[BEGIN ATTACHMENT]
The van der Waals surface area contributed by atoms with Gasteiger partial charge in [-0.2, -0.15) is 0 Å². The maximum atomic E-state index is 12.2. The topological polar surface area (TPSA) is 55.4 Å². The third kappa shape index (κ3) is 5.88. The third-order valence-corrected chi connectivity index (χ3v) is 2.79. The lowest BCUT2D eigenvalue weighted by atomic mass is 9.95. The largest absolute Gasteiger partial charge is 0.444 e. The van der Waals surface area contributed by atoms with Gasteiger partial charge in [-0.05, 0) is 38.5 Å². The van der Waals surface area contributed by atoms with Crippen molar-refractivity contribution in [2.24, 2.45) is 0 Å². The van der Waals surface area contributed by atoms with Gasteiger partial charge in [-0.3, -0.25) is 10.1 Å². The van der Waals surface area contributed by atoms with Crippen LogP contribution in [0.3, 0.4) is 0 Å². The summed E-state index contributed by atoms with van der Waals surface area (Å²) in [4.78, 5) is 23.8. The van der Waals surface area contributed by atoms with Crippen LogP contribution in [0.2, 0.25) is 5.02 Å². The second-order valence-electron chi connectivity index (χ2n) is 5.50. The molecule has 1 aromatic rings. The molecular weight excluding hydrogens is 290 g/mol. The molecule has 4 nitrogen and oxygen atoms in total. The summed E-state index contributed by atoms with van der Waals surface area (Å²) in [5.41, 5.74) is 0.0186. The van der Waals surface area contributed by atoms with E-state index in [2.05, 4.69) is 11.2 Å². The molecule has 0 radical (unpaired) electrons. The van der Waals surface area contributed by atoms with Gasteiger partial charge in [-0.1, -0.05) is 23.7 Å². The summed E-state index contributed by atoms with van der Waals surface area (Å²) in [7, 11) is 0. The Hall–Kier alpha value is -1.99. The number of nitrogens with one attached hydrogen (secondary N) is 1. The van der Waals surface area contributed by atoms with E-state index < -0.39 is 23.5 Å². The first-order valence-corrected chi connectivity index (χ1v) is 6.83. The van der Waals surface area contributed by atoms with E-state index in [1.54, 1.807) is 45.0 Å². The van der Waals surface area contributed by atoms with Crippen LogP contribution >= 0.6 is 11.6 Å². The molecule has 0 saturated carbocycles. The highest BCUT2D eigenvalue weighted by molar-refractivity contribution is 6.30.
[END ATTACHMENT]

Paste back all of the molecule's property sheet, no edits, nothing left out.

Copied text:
The van der Waals surface area contributed by atoms with Gasteiger partial charge in [-0.2, -0.15) is 0 Å². The maximum atomic E-state index is 12.2. The topological polar surface area (TPSA) is 55.4 Å². The third kappa shape index (κ3) is 5.88. The third-order valence-corrected chi connectivity index (χ3v) is 2.79. The lowest BCUT2D eigenvalue weighted by atomic mass is 9.95. The largest absolute Gasteiger partial charge is 0.444 e. The van der Waals surface area contributed by atoms with Gasteiger partial charge in [-0.05, 0) is 38.5 Å². The van der Waals surface area contributed by atoms with Crippen molar-refractivity contribution in [2.24, 2.45) is 0 Å². The van der Waals surface area contributed by atoms with Gasteiger partial charge in [-0.3, -0.25) is 10.1 Å². The van der Waals surface area contributed by atoms with Crippen LogP contribution in [0.3, 0.4) is 0 Å². The summed E-state index contributed by atoms with van der Waals surface area (Å²) in [4.78, 5) is 23.8. The van der Waals surface area contributed by atoms with Crippen LogP contribution in [0.2, 0.25) is 5.02 Å². The second-order valence-electron chi connectivity index (χ2n) is 5.50. The molecule has 1 aromatic rings. The molecular weight excluding hydrogens is 290 g/mol. The molecule has 4 nitrogen and oxygen atoms in total. The summed E-state index contributed by atoms with van der Waals surface area (Å²) in [5.41, 5.74) is 0.0186. The van der Waals surface area contributed by atoms with E-state index in [2.05, 4.69) is 11.2 Å². The molecule has 0 radical (unpaired) electrons. The van der Waals surface area contributed by atoms with Gasteiger partial charge in [-0.1, -0.05) is 23.7 Å². The summed E-state index contributed by atoms with van der Waals surface area (Å²) in [7, 11) is 0. The Hall–Kier alpha value is -1.99. The number of nitrogens with one attached hydrogen (secondary N) is 1. The van der Waals surface area contributed by atoms with E-state index < -0.39 is 23.5 Å². The first-order valence-corrected chi connectivity index (χ1v) is 6.83. The van der Waals surface area contributed by atoms with E-state index in [1.54, 1.807) is 45.0 Å². The van der Waals surface area contributed by atoms with Crippen LogP contribution >= 0.6 is 11.6 Å². The molecule has 0 saturated carbocycles. The highest BCUT2D eigenvalue weighted by molar-refractivity contribution is 6.30.